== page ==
Such activities can appear violent. After all, one person beating another to achieve arousal may come off as barbaric. However, overwhelming evidence suggests that such actions are, for the most part, consensual within the BDSM community. Couples workshops, such as those hosted by the San Francisco art gallery, Femina Potens, work to enrich kinky relationships. Night clubs exist around the world that cater to the BDSM lifestyle. Men and women work as professional dominatrixes, charging substantial fees to those who wish to be put in a state of sexual submission.
Hedges argues that “Porn has become so embedded and accepted in the culture, especially among the young, that sexual humiliation, abuse, rape, and physical violence have merged into a socially acceptable expression, once fear of retribution is removed” (74). But in doing so, he negates the fact that such desires far precede pornography. The 19th century, Austrian writer, Leopold von Sacher-Masoch, often wrote of a sexual pleasure he associated with pain, most notably in his novella, Venus in Furs (first published in 1870). The French aristocrat, Donatien Alphonse Francois, otherwise known as the Marquis de Sade, combined philosophical discourse with explicit erotica, often depicting fantasies analogous to contemporary BDSM practice. His writings date back to the mid-18th century. Neither man was privy to hardcore porn. And neither man lived in the United States, the culture of which Hedges claims to be “seduced by death” (87).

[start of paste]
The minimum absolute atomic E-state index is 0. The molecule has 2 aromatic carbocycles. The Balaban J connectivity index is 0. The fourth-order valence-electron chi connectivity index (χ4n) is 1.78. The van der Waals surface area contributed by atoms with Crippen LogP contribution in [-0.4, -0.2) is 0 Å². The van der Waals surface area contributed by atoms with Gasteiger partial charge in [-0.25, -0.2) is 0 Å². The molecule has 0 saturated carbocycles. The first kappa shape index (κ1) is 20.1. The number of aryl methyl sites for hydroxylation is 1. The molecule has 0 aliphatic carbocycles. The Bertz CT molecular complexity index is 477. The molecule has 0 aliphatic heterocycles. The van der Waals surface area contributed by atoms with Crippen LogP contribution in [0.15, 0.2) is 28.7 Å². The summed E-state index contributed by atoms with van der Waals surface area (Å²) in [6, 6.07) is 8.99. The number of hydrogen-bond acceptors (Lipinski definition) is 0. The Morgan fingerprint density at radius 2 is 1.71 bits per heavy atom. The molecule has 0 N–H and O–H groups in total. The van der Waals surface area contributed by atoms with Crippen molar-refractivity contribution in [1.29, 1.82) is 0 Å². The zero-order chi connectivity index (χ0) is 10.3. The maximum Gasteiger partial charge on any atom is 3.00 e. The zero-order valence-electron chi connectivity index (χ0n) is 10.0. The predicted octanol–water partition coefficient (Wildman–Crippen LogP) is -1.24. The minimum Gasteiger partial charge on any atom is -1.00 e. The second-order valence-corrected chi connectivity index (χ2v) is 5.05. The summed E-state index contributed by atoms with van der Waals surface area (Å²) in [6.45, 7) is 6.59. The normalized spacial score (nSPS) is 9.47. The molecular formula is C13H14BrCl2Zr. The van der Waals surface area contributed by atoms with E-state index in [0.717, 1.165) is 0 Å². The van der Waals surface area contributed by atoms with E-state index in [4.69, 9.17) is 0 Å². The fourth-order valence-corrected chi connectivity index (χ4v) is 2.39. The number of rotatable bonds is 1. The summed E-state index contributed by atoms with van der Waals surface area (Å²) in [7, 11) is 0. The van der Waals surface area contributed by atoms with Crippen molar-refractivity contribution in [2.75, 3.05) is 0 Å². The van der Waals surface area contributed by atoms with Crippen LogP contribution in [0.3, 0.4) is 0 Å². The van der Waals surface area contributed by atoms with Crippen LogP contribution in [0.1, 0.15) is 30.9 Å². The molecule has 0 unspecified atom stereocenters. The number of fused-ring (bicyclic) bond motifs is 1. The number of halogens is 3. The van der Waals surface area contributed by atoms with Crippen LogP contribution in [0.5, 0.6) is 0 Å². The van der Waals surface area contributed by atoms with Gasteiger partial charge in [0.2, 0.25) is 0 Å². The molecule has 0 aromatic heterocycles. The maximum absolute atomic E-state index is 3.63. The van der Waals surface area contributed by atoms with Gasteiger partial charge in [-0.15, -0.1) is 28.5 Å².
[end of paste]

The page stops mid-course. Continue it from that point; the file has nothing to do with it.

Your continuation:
So while Hedges has a point, in that aggressive pornographic images are now widely available, he discounts the probability that their associated desires may be innate to human sexuality. But innate or not, the more important question seems to be whether they are ethical. I may have an innate desire to lash out at someone when I am angry, but it doesn't mean it's the right thing to do.